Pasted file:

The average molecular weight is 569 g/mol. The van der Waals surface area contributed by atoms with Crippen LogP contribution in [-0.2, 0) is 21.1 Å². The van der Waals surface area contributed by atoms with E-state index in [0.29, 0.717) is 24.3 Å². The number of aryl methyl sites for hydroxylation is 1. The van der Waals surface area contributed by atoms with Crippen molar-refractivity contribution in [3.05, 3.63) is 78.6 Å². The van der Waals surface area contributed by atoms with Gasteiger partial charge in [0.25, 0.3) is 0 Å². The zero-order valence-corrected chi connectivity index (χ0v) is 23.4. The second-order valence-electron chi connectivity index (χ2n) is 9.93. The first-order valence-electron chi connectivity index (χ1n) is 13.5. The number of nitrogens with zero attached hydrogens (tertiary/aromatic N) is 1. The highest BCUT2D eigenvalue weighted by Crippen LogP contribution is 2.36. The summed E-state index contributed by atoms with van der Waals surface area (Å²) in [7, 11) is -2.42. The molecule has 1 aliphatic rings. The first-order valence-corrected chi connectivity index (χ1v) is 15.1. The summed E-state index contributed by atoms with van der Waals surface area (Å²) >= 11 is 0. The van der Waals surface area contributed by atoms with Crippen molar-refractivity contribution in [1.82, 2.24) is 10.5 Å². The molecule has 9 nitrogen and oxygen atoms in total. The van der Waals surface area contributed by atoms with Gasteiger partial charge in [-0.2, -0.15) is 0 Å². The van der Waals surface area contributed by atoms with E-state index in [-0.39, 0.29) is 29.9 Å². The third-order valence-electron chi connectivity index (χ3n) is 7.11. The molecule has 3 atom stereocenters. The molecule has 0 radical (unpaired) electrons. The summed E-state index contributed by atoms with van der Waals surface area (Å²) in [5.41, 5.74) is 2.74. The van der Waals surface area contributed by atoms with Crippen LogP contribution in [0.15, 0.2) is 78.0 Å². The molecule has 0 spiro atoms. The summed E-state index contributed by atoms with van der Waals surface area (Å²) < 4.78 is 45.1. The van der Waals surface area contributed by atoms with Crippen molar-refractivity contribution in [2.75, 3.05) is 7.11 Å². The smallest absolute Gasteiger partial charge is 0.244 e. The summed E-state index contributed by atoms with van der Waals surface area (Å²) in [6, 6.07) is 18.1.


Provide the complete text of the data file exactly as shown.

The average molecular weight is 569 g/mol. The van der Waals surface area contributed by atoms with Crippen LogP contribution in [-0.2, 0) is 21.1 Å². The van der Waals surface area contributed by atoms with E-state index in [0.29, 0.717) is 24.3 Å². The number of aryl methyl sites for hydroxylation is 1. The van der Waals surface area contributed by atoms with Crippen molar-refractivity contribution in [3.05, 3.63) is 78.6 Å². The van der Waals surface area contributed by atoms with Gasteiger partial charge in [0.25, 0.3) is 0 Å². The zero-order valence-corrected chi connectivity index (χ0v) is 23.4. The second-order valence-electron chi connectivity index (χ2n) is 9.93. The first-order valence-electron chi connectivity index (χ1n) is 13.5. The number of nitrogens with zero attached hydrogens (tertiary/aromatic N) is 1. The highest BCUT2D eigenvalue weighted by Crippen LogP contribution is 2.36. The summed E-state index contributed by atoms with van der Waals surface area (Å²) in [7, 11) is -2.42. The molecule has 1 aliphatic rings. The first-order valence-corrected chi connectivity index (χ1v) is 15.1. The summed E-state index contributed by atoms with van der Waals surface area (Å²) >= 11 is 0. The van der Waals surface area contributed by atoms with Crippen molar-refractivity contribution in [1.82, 2.24) is 10.5 Å². The molecule has 9 nitrogen and oxygen atoms in total. The van der Waals surface area contributed by atoms with Gasteiger partial charge in [-0.2, -0.15) is 0 Å². The van der Waals surface area contributed by atoms with E-state index in [-0.39, 0.29) is 29.9 Å². The third-order valence-electron chi connectivity index (χ3n) is 7.11. The molecule has 3 atom stereocenters. The molecule has 0 radical (unpaired) electrons. The summed E-state index contributed by atoms with van der Waals surface area (Å²) in [5.41, 5.74) is 2.74. The van der Waals surface area contributed by atoms with Crippen LogP contribution in [0.15, 0.2) is 78.0 Å². The molecule has 0 spiro atoms. The summed E-state index contributed by atoms with van der Waals surface area (Å²) < 4.78 is 45.1. The van der Waals surface area contributed by atoms with Crippen molar-refractivity contribution in [2.75, 3.05) is 7.11 Å². The smallest absolute Gasteiger partial charge is 0.244 e. The summed E-state index contributed by atoms with van der Waals surface area (Å²) in [6, 6.07) is 18.1.